The combination of companies that were brought together to form Audi have been well covered here before (see A Most Important Failure, Audi F103, NSU R080, Design Number 22, etc). When the Audi 100 was introduced to the press in late 1968, Audi as a brand was still fairly new. The 100 already had an interesting history, as it was not officially commissioned by leadership, and when discovered, was first designated to be a Volkswagen. Political maneuvering in both instances eventually got it sanctioned as an Audi. The first Audi 100 was a large 4 door sedan, designed by Rupert Neuner, and clearly aimed at upper echelon buyers currently shopping for Mercedes W108 and BMW E3 alternatives. Like those competitors, it had a generous greenhouse, and a good drag coefficient of 0.37. Unlike them, it was a front-wheel-drive car, continuing the innovation started by DKW. It also launched the C1 chassis, designed to handle a number of different configurations. The power plant was a 1760cc OHC inline 4, capable of producing 100 HP (which gave the Audi its name). Not a big or powerful engine, but the car only weighed 2400 lbs, and did 0-62mph in a respectable 11.9 seconds.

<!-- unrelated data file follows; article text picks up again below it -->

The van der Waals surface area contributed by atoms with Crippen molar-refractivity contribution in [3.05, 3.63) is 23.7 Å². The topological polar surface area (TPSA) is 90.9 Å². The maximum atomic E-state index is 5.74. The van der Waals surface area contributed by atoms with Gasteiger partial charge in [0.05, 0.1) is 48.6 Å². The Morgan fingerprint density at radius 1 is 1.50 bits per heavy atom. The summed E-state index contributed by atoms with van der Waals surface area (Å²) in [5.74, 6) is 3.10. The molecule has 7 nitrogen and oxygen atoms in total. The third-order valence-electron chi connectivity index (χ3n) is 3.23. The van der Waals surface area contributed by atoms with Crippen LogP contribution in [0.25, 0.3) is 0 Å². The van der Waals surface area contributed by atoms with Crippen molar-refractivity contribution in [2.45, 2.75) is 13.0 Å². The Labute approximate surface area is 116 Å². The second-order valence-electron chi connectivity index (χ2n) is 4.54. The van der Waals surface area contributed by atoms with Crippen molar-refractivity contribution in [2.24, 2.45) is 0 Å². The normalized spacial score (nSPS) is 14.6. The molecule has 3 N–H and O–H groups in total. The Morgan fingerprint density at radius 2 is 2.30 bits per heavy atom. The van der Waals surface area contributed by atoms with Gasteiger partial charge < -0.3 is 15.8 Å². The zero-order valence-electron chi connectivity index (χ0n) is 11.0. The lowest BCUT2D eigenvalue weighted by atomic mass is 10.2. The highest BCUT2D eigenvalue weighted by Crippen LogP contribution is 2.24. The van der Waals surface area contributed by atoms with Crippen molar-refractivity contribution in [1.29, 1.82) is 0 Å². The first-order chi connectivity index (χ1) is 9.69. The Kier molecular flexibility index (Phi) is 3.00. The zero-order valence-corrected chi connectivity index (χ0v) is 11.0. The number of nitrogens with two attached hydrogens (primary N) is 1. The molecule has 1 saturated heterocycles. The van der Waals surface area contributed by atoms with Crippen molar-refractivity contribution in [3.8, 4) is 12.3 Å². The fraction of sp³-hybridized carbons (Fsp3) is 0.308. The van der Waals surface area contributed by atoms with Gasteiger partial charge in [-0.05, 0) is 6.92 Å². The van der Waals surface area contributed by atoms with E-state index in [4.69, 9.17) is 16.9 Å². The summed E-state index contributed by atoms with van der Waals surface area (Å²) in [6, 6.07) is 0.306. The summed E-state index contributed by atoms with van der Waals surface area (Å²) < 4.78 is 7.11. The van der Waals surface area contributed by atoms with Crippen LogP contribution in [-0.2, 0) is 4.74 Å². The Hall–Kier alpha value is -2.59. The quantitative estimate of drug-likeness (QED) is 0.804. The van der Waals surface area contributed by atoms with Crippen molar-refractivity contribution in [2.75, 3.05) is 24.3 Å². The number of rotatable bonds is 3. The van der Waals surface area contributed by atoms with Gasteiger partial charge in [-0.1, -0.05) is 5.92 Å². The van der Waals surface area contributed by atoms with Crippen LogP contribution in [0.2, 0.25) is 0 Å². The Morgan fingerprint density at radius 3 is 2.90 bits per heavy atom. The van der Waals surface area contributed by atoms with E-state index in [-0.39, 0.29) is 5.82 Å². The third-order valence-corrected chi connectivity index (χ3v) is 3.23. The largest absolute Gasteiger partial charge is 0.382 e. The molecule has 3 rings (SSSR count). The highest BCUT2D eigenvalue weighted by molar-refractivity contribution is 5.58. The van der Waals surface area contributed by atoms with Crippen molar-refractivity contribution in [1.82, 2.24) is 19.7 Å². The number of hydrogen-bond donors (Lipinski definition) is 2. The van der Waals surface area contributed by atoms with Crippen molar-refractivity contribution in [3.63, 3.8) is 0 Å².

The interior was well appointed with light wood and bright metallic trim around guages. Thin pillars made it appear even more bright and roomy. The car got off to a great start with brisk sales. US sales started a bit slowly at 10,000 the first year, but quickly tripled. In 1969, a 2 door coupe was introduced, along with a 100 LS Cabriolet by Karmann. Sadly the cabriolet never saw production. In 1970 a lovely fastback coupe dubbed the Coupe S was introduced, but unfortunately never made it to the US. In 1973, a facelift modified the grille and headlights. The rear torsion bars were dropped in favor of coil springs and shocks. For 1974, fuel injection helped get power back up to 95hp, but came with safety bumpers. In all, more than 827,000 units of the Audi 100 in various forms were sold between 1968 and its finale in 1976 when it was replaced by the Audi 5000. It was by far the most successful vehicle in company history up to that point.

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